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Organotypic Cultures as Tools for Testing Neuroactive Drugs - Link Between In-Vitro and In-Vivo Experiments

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The development of neuroactive drugs is a time consuming procedure. Candidate drugs must be run through a battery of tests, including receptor studies and behavioural tests on animals. As a rule, numerous substances with promising properties as assessed in receptor studies must be eliminated from the development pipeline in advanced test phases because of unforeseen problems like intolerable side-effects or unsatisfactory performance in the whole organism. Clearly, test systems of intermediate complexity would alleviate this inefficiency. In this review, we propose cultured organotypic brain slices as model systems that could bridge the ‘interpolation gap’ between receptors and the brain, with a focus on the development of new general anaesthetics with lesser side effects.

General anaesthesia is based on the modulation of neurotransmitter receptors and other conductances located on neurons in diverse brain regions, including cerebral cortex and spinal cord. It is well known that different components of general anaesthesia, e.g. hypnosis and immobility, are produced by the depression of neuronal activity in distinct brain regions. The ventral horn of the spinal cord is an important structure for the induction of immobility. Thus, the potentially immobilizing effects of a newly designed drug can be estimated from its depressant effect on neuronal network activity in cultured spinal slices. A drug's sedative and hypnotic potential can be examined in cortical cultures. Combined with genetically engineered mice, this approach can point to receptor subtypes most relevant to the drug's intended net effect and in return can help in the design of more selective drugs. In conclusion, the use of organotypic cultures permits predictions of neuroactive properties of newly designed drugs on an intermediate level, and should therefore open up avenues for a more creative and economic drug development process.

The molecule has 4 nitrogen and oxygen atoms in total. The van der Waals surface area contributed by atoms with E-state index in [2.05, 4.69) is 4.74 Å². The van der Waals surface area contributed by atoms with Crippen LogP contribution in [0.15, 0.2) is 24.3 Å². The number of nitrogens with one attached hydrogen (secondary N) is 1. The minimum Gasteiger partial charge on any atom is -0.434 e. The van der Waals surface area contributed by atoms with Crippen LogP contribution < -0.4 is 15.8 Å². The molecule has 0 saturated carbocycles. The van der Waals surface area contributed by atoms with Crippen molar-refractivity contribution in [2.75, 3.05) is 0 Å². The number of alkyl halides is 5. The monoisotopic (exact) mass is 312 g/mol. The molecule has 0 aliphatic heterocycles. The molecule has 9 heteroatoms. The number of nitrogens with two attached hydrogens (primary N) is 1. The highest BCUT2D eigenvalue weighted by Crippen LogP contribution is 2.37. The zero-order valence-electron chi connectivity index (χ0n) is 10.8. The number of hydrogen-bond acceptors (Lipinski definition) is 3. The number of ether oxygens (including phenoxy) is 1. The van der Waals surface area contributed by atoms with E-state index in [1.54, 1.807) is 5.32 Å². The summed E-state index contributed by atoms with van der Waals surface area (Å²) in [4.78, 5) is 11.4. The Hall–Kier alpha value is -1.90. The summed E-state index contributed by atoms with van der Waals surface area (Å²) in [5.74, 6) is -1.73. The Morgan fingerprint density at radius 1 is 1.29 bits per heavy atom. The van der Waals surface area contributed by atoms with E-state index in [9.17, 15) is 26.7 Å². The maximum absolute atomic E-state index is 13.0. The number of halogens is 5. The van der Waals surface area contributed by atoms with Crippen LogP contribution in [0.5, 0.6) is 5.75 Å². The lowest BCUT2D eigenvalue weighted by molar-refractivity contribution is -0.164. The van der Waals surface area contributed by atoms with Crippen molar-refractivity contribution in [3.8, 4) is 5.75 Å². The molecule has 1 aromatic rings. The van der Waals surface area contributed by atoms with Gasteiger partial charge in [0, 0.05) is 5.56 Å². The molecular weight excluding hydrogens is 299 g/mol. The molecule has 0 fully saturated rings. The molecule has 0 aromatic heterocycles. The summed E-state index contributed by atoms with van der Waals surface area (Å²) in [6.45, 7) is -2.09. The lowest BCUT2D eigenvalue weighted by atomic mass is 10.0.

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Keywords: GABA(A) receptor; GABAergic interneurons; Metabotropic GABAB receptors; Organotypic cultures; Pyramidal neurons; allosteric binding site; amnestic; amygdala; anaesthetics; antiepileptic; benzodiazepines; bicuculline; brain stem; cerebellum; cholinergic neurons; cortex; dopaminergic cells; electroencenphalogram (EEG); extrasynaptic sites; hippocampus; human embryo kidney (HEK); immobilizing effects; inhibitory postsynaptic currents; ionotropic GABAA receptors; local field potential (LFP); mivacurium; neocortex; neurotransmitters; phosphorylation; potassium channels; propofol; rocuronium; spinal cord; synchronizing; thalamic axon

Document Type: Research Article

Publication date: 01 December 2010

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  • Current Medicinal Chemistry covers all the latest and outstanding developments in medicinal chemistry and rational drug design. Each issue contains a series of timely in-depth reviews written by leaders in the field covering a range of the current topics in medicinal chemistry. Current Medicinal Chemistry is an essential journal for every medicinal chemist who wishes to be kept informed and up-to-date with the latest and most important developments.
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